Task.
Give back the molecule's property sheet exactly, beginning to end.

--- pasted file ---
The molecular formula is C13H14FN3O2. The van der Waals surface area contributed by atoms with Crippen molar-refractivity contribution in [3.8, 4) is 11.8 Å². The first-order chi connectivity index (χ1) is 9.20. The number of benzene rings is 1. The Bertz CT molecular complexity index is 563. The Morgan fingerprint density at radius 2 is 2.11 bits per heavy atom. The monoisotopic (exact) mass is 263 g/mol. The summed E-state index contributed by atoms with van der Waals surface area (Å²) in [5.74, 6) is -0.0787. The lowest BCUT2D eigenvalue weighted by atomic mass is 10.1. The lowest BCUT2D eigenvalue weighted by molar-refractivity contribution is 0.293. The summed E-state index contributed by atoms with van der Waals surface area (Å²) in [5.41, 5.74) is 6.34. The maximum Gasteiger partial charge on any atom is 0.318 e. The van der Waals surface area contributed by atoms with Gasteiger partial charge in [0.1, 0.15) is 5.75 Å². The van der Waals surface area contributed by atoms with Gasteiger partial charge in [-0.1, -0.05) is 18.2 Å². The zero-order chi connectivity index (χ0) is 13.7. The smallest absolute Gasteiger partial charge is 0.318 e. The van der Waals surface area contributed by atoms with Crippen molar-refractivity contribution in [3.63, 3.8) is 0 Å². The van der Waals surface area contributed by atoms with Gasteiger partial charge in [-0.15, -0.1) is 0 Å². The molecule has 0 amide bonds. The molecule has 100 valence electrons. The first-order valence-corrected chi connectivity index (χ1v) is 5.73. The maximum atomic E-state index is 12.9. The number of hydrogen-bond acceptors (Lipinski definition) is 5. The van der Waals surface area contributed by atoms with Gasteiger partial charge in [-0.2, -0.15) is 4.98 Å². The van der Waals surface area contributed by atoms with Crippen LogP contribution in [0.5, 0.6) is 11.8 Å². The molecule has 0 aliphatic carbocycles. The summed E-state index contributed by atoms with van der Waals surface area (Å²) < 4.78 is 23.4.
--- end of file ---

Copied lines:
The molecular formula is C13H14FN3O2. The van der Waals surface area contributed by atoms with Crippen molar-refractivity contribution in [3.8, 4) is 11.8 Å². The first-order chi connectivity index (χ1) is 9.20. The number of benzene rings is 1. The Bertz CT molecular complexity index is 563. The Morgan fingerprint density at radius 2 is 2.11 bits per heavy atom. The monoisotopic (exact) mass is 263 g/mol. The summed E-state index contributed by atoms with van der Waals surface area (Å²) in [5.74, 6) is -0.0787. The lowest BCUT2D eigenvalue weighted by atomic mass is 10.1. The lowest BCUT2D eigenvalue weighted by molar-refractivity contribution is 0.293. The summed E-state index contributed by atoms with van der Waals surface area (Å²) in [5.41, 5.74) is 6.34. The maximum Gasteiger partial charge on any atom is 0.318 e. The van der Waals surface area contributed by atoms with Gasteiger partial charge in [0.1, 0.15) is 5.75 Å². The van der Waals surface area contributed by atoms with Gasteiger partial charge in [-0.1, -0.05) is 18.2 Å². The zero-order chi connectivity index (χ0) is 13.7. The smallest absolute Gasteiger partial charge is 0.318 e. The van der Waals surface area contributed by atoms with Crippen molar-refractivity contribution in [3.63, 3.8) is 0 Å². The van der Waals surface area contributed by atoms with Gasteiger partial charge in [-0.15, -0.1) is 0 Å². The molecule has 0 amide bonds. The molecule has 100 valence electrons. The first-order valence-corrected chi connectivity index (χ1v) is 5.73. The maximum atomic E-state index is 12.9. The number of hydrogen-bond acceptors (Lipinski definition) is 5. The van der Waals surface area contributed by atoms with Gasteiger partial charge in [-0.2, -0.15) is 4.98 Å². The van der Waals surface area contributed by atoms with Crippen LogP contribution in [0.5, 0.6) is 11.8 Å². The molecule has 0 aliphatic carbocycles. The summed E-state index contributed by atoms with van der Waals surface area (Å²) < 4.78 is 23.4.